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Written by Kieron Gillen
Art by Doug Braithwaite

The Siege is over, and it’s time for Thor and friends to assess the damage, clean up the ruins and take out the trash.

The Story

The war is over. The bad guys are gone, but Asgard lies in ruins. After a two-page recap of Siege #4, we find the Asgardians sorting through the rubble of their former home.

This issue wraps up more than simply an event tie-in arc. Thor’s exile from Asgard, Kendra dealing with loss and retaliation and the resolution of the Thor clone Ragnarok, it all come to a head in this issue. I’m happy to say those points are all well resolved

I enjoyed this issue thoroughly. This run on Thor, ever since J. Michael Straczynski revived the character, has excelled at focusing and humanizing these characters often portrayed as generic gods of myth. Writer Kieron Gillen does a great job showing the solemn sorrow these characters have for the loss of their home and then transitioning that to the desire to rebuild and make what was great once great again (insert “We are Nashville” reference here).

And simply for overdue pleasure, the Thor/Ragnarok fight is especially satisfying. Ever since the clone (also known as “Clor”) hit the scenes in Civil War back in 2006, we readers just waited and waited for this fight to happen. Now it does, and it’s as fulfilling as one would hope. Thor finally confronts Ragnarok and brings down the hammer (ba-dum-bum) just as the imposter deserves. It’s just the kind of satisfaction I wanted out of the Thor/Sentry fight in Siege #4, which itself was actually anticlimactic.

It’s not perfect though. There is some awkwardly worded dialog. Finding the right voice for these characters can be hard, but it doesn’t seem Gillen is quite there yet.  At least there aren’t any “thees” and “thous.” Still, that’s minor and doesn’t really hamper how enjoyable this issue is.


The Art

This very detailed and drawn look appropriately fits these mythic characters and settings. Unlike a traditional super hero comic with bright and vibrant colors and more simplified character designs, artist Doug Braithwaite and co-colorists Andy Troy and Paul Mounts bring an attention to detail and more pastel and earthy coloring to give this book’s look a more epic feel.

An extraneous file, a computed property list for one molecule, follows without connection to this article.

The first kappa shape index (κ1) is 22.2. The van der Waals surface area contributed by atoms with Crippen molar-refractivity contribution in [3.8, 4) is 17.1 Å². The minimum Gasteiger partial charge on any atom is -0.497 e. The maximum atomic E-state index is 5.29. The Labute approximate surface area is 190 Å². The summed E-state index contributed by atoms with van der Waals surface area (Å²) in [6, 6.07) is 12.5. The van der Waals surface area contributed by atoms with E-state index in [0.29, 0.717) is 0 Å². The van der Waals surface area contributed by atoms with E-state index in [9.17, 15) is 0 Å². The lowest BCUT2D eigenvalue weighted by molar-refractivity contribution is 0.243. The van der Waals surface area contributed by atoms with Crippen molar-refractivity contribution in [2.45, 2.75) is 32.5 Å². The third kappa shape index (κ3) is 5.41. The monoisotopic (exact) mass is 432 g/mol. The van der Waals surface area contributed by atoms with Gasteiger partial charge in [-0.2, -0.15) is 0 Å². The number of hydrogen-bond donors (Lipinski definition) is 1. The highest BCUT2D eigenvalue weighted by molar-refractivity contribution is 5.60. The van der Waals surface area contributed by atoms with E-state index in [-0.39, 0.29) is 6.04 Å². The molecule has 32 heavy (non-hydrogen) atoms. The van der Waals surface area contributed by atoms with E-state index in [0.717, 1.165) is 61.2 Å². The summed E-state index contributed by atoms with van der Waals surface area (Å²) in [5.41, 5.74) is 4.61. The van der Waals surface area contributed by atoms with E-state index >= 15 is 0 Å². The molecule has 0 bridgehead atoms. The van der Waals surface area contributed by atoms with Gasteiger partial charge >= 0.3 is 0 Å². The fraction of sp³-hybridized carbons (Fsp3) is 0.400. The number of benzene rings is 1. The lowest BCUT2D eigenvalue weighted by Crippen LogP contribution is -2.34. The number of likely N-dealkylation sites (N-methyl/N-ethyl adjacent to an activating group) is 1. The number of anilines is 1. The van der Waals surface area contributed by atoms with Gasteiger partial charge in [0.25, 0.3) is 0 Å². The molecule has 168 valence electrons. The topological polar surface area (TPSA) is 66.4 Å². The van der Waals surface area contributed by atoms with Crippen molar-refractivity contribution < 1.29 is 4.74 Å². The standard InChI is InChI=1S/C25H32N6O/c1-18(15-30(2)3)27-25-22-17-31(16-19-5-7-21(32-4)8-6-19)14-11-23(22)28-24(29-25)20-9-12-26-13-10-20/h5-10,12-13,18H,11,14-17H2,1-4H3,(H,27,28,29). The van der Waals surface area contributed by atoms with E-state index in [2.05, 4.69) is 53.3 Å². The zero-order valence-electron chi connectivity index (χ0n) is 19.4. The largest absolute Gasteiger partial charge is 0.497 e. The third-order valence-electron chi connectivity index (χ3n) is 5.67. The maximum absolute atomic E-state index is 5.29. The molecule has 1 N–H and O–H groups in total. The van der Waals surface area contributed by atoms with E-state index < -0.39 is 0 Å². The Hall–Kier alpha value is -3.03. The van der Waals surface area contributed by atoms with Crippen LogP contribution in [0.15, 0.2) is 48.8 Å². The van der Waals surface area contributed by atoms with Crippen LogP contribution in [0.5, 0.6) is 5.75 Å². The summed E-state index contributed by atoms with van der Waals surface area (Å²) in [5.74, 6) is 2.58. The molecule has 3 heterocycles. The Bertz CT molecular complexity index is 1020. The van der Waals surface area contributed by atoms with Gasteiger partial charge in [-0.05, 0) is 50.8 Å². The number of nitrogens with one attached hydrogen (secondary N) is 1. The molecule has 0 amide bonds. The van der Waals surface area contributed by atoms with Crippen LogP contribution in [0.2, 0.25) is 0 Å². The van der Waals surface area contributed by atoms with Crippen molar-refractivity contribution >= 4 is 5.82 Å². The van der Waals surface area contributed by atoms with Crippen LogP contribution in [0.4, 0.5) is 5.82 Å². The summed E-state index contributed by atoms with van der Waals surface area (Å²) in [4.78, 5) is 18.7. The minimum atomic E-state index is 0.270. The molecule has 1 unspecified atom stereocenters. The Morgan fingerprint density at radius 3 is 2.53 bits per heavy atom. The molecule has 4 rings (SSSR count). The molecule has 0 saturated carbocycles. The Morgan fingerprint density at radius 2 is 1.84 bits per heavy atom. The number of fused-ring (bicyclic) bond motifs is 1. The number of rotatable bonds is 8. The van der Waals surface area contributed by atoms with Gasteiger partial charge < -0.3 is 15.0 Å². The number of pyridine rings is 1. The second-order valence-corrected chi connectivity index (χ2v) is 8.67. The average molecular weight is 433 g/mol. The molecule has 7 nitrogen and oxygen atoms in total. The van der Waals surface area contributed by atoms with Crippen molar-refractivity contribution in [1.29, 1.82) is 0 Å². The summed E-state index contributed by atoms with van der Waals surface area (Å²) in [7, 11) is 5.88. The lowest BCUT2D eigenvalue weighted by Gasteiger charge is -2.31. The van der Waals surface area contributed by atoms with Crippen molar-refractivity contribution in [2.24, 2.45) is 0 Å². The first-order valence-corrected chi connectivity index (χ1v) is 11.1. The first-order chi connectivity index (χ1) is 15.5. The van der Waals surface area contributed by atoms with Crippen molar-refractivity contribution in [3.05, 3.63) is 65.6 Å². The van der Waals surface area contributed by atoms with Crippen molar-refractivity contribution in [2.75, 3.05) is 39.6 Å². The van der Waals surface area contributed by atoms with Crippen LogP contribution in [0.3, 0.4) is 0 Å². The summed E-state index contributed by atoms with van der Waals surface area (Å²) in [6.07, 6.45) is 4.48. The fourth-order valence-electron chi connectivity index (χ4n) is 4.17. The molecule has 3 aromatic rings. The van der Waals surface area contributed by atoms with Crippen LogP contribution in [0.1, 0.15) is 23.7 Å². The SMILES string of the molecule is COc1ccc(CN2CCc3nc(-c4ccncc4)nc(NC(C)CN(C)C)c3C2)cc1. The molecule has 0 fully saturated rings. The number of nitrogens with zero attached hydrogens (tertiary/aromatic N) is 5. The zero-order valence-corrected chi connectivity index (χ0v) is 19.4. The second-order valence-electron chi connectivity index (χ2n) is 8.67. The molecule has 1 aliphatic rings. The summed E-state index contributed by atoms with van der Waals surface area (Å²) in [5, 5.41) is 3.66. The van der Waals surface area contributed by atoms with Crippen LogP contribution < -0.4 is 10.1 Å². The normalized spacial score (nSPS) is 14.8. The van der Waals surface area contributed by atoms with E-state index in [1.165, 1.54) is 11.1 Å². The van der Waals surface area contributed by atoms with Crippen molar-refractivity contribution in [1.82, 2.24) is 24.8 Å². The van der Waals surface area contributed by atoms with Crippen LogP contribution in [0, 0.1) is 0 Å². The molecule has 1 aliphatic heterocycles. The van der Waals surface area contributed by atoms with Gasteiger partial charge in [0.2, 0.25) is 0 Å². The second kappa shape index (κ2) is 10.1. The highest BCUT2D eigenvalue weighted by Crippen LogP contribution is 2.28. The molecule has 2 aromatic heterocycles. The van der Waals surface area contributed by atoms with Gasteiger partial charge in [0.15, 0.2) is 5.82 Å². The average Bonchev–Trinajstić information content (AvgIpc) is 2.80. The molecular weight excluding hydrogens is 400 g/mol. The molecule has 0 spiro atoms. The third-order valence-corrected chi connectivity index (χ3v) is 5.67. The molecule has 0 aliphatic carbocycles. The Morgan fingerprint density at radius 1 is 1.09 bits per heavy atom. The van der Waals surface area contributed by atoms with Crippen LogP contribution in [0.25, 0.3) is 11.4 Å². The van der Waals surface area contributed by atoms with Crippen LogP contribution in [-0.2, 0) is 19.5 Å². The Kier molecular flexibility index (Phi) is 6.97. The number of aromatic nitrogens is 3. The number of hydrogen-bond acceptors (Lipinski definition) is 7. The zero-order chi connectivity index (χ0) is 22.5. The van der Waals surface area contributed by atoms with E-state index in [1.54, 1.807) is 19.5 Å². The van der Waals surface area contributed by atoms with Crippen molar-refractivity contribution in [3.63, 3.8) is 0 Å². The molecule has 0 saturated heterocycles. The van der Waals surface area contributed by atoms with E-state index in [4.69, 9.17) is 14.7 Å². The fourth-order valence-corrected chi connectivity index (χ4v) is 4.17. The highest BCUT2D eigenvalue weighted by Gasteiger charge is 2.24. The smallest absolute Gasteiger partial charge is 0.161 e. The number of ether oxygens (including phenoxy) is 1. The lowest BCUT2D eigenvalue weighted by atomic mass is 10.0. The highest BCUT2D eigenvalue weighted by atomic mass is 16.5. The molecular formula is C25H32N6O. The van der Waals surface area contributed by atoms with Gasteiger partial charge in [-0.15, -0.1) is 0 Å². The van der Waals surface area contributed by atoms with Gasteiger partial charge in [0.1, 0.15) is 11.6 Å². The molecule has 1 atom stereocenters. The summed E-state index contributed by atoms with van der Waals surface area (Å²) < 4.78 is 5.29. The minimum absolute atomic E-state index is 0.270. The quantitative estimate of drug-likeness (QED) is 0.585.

The characters themselves are shown to emote really well, thanks to the attention to their facial movements and eyes in particular. Balder’s sorrowful expression in the beginning of the book alone conveys the loss of the Asgardians’ home.

Speaking of which, Asgard is truly in ruins, as it shows in the nicely drawn out rubble and broken buildings, although still partially hidden by a bit too many dust clouds.

The highlight though is of course the Thor/Ragnarok fight. The action is energetic and powerful, watching these god-level combatants go at it. Ragnarok continual battle damage reveals more and more a Terminator-esque interior, right down to the glowing red eye. Of course, Thor is no John Conner, and a god-modded Terminator


Thor #6 10 is a fun read, and anyone following our Asgardian heroes gets a satisfying closing of this latest chapter in their tale.

But did anyone else see a June 2008 ad for Skaar: Son of Hulk? Kind of dropping the ball by putting in a two-year-old ad, aren’t we Marvel advertising department?


The Review
Story 9/10
Art 9.5/10
Overall (Not an Average) 9.5/10